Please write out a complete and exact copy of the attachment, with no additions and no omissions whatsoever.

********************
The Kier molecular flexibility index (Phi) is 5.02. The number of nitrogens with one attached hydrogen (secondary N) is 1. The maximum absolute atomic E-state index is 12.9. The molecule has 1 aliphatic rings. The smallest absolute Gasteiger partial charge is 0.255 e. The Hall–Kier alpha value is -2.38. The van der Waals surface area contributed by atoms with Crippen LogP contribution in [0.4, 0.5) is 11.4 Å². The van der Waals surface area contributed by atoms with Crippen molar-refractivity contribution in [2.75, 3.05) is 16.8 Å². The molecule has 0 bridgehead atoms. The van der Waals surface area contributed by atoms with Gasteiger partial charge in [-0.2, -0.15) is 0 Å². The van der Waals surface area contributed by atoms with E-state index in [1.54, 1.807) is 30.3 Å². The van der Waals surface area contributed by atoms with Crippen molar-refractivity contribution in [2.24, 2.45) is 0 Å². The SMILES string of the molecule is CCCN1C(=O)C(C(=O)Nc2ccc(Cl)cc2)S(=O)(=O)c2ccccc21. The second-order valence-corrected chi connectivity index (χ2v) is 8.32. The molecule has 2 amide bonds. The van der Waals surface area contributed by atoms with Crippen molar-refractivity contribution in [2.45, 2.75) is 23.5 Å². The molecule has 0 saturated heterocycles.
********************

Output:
The Kier molecular flexibility index (Phi) is 5.02. The number of nitrogens with one attached hydrogen (secondary N) is 1. The maximum absolute atomic E-state index is 12.9. The molecule has 1 aliphatic rings. The smallest absolute Gasteiger partial charge is 0.255 e. The Hall–Kier alpha value is -2.38. The van der Waals surface area contributed by atoms with Crippen LogP contribution in [0.4, 0.5) is 11.4 Å². The van der Waals surface area contributed by atoms with Crippen molar-refractivity contribution in [2.75, 3.05) is 16.8 Å². The molecule has 0 bridgehead atoms. The van der Waals surface area contributed by atoms with Gasteiger partial charge in [-0.2, -0.15) is 0 Å². The van der Waals surface area contributed by atoms with E-state index in [1.54, 1.807) is 30.3 Å². The van der Waals surface area contributed by atoms with Crippen molar-refractivity contribution in [2.24, 2.45) is 0 Å². The SMILES string of the molecule is CCCN1C(=O)C(C(=O)Nc2ccc(Cl)cc2)S(=O)(=O)c2ccccc21. The second-order valence-corrected chi connectivity index (χ2v) is 8.32. The molecule has 2 amide bonds. The van der Waals surface area contributed by atoms with Crippen molar-refractivity contribution in [2.45, 2.75) is 23.5 Å². The molecule has 0 saturated heterocycles.